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Ucla Rebellion, The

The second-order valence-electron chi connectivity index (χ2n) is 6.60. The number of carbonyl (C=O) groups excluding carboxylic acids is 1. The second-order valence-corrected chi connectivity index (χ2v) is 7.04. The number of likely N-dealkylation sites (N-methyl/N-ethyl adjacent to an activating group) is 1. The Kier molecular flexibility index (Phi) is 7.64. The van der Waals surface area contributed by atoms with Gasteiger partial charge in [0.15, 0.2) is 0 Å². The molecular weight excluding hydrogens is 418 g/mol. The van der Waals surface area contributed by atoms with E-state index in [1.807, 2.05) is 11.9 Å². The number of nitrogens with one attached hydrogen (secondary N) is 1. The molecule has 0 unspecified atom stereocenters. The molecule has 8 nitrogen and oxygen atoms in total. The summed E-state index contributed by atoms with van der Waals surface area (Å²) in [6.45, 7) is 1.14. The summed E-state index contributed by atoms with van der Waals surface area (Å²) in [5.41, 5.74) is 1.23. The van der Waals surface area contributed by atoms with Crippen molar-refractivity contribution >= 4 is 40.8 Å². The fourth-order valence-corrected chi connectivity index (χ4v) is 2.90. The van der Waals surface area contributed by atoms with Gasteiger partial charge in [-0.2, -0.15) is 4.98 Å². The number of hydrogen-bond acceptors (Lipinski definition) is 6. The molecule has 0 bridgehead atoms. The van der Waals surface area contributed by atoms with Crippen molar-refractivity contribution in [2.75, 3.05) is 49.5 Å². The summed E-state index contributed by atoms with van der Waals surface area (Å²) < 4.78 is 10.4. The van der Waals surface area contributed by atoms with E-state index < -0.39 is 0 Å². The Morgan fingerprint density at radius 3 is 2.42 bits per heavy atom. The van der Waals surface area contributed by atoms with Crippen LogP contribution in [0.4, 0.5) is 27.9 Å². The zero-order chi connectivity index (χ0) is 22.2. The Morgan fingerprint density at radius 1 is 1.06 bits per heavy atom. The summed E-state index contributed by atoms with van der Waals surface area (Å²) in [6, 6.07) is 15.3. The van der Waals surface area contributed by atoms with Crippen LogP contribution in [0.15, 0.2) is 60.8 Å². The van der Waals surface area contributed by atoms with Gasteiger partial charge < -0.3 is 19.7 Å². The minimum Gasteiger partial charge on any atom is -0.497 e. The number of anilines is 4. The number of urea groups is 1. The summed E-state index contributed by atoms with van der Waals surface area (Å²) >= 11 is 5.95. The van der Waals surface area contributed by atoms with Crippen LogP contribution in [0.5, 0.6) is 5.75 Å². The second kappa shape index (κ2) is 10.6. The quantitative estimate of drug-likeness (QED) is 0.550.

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UCLA REBELLION, THE. This is a term coined by film scholar Clyde Taylor when referring to a group of African American and other minority students who attended film school at the the University of California, Los Angeles during the 1970s and initiated a black independent filmmaking movement. Galvanized by the political and cultural awareness of the civil rights movement, they were inspired by the revolutionary ideologies of Marxism, Maoism and Guevarism, and their films often stressed Black Nationalism and addressed the class warfare being waged against the black family. These students often had to resort to guerilla-style tactics to obtain production equipment and post production facilities to make their films and developed a proclivity to rebel against the Hollywood system and remain independent. These filmmakers included Abdosh Abdulhafiz, Carol Blue, Charles Burnett, Ben Caldwell, Larry Clark, Julie Dash, Jamaa Fanaka, Teshome Gabriel, David Garcia, Haile Gerima, Pamela Jones, Alile Sharon Larkin, Francis Martinez, John Reir, Billy Woodberry, and Tommy Wright. A larger, but perhaps less rebellious wave transitioned through the UCLA film program in the early 1980s, including Gay Abel-Bey, Melvonna Ballenger, S. Torriano Berry, Dalili Davis, Zeinabu irene Davis, Willy Dawkins, Derek Deterville, Nancy Jones, Marie Kellier, Bernard Nicholas, Rico Richardson, Valencia Sinclair, Valorie Thomas, Robert Wheaton, and Iverson White.

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